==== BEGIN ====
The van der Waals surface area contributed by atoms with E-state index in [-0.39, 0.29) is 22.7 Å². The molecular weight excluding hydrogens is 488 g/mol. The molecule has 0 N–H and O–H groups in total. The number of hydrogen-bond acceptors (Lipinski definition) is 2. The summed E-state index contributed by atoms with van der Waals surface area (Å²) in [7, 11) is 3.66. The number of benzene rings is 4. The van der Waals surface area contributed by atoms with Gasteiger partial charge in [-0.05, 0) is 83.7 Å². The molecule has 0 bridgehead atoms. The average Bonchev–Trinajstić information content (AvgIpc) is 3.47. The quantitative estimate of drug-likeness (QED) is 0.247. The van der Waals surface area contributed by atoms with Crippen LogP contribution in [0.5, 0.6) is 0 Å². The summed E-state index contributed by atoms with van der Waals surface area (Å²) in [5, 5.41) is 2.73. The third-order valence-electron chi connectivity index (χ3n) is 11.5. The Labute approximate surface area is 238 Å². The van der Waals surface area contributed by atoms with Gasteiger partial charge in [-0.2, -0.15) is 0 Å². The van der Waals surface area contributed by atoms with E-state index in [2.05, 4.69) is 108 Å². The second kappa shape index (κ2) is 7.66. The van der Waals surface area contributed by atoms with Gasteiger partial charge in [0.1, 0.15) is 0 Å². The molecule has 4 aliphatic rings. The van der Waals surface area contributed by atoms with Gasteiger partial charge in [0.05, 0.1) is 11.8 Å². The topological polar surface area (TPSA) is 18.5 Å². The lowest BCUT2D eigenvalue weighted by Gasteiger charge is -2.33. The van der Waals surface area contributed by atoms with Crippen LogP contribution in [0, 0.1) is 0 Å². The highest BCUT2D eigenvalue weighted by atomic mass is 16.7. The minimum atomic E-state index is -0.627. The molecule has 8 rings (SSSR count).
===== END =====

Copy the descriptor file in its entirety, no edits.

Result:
The van der Waals surface area contributed by atoms with E-state index in [-0.39, 0.29) is 22.7 Å². The molecular weight excluding hydrogens is 488 g/mol. The molecule has 0 N–H and O–H groups in total. The number of hydrogen-bond acceptors (Lipinski definition) is 2. The summed E-state index contributed by atoms with van der Waals surface area (Å²) in [7, 11) is 3.66. The number of benzene rings is 4. The van der Waals surface area contributed by atoms with Gasteiger partial charge in [-0.05, 0) is 83.7 Å². The molecule has 0 bridgehead atoms. The average Bonchev–Trinajstić information content (AvgIpc) is 3.47. The quantitative estimate of drug-likeness (QED) is 0.247. The van der Waals surface area contributed by atoms with Crippen LogP contribution in [0.5, 0.6) is 0 Å². The summed E-state index contributed by atoms with van der Waals surface area (Å²) in [5, 5.41) is 2.73. The third-order valence-electron chi connectivity index (χ3n) is 11.5. The Labute approximate surface area is 238 Å². The van der Waals surface area contributed by atoms with Gasteiger partial charge in [-0.2, -0.15) is 0 Å². The van der Waals surface area contributed by atoms with E-state index in [2.05, 4.69) is 108 Å². The second kappa shape index (κ2) is 7.66. The van der Waals surface area contributed by atoms with Gasteiger partial charge in [0.1, 0.15) is 0 Å². The molecule has 4 aliphatic rings. The van der Waals surface area contributed by atoms with Gasteiger partial charge in [0.05, 0.1) is 11.8 Å². The topological polar surface area (TPSA) is 18.5 Å². The lowest BCUT2D eigenvalue weighted by Gasteiger charge is -2.33. The van der Waals surface area contributed by atoms with Crippen LogP contribution in [0, 0.1) is 0 Å². The highest BCUT2D eigenvalue weighted by atomic mass is 16.7. The minimum atomic E-state index is -0.627. The molecule has 8 rings (SSSR count).